On a related note - yesterday (October 3rd and on September 30th) chatter was a hacker had obtained nearly 1.5B as in BILLION Facebook Users PII -this is entirely separate - but it appears many have decided to conflate the DarkWeb Leak and today’s Facebook et al services being down - FFS the article (embedded below) explicitly states this as a caveat…

…Clarification: This is completely unrelated to the global Facebook outage experienced on 4 October 2021…

In late September 2021, a user of a known hacker forum posted an announcement claiming to possess the personal data of more than 1.5 billion Facebook users. The data is currently up for sale on the respective forum platform, with potential buyers having the opportunity to purchase all the data at once or in smaller quantities.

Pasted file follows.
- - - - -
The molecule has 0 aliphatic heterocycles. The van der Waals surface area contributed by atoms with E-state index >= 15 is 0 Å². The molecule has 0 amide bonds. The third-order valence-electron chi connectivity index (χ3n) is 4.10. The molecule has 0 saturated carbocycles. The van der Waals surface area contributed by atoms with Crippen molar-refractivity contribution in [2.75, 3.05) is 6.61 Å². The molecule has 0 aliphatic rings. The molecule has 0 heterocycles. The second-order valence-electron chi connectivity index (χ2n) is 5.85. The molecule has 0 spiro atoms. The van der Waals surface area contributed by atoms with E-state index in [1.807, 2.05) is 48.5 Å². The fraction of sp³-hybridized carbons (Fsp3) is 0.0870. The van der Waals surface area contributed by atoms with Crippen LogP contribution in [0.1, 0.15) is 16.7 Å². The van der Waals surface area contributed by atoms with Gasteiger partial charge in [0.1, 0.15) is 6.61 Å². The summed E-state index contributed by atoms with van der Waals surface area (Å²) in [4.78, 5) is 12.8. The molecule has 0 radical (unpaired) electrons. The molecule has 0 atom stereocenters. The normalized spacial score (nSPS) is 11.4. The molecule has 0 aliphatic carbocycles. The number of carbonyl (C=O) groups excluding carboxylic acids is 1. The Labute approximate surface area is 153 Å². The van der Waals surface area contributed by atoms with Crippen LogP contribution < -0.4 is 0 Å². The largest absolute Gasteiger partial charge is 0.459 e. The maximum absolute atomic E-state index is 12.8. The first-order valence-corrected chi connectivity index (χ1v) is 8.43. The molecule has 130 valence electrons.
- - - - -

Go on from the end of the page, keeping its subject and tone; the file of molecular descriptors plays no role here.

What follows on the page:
One prospective buyer claims to have been quoted $5,000 for the data of 1 million Facebook user accounts.

https://www.privacyaffairs.com/facebook-data-sold-on-hacker-forum/

Also Facebook Domain up for sale? Survey says um NOPE https://domainnamewire.com/2016/04/14/facebook-now-owns-domain-name-registrar/ because

Facebook is its own domain name registrar—and Registrarsafe.com is also offline, as it shares infrastructure with the rest of Facebook.

October 4, 2021 7:20PM update…

It was a bad BGP configuration that caused the hours long outrage - not some masterful hacker …at least that’s what Facebook has publicly stated..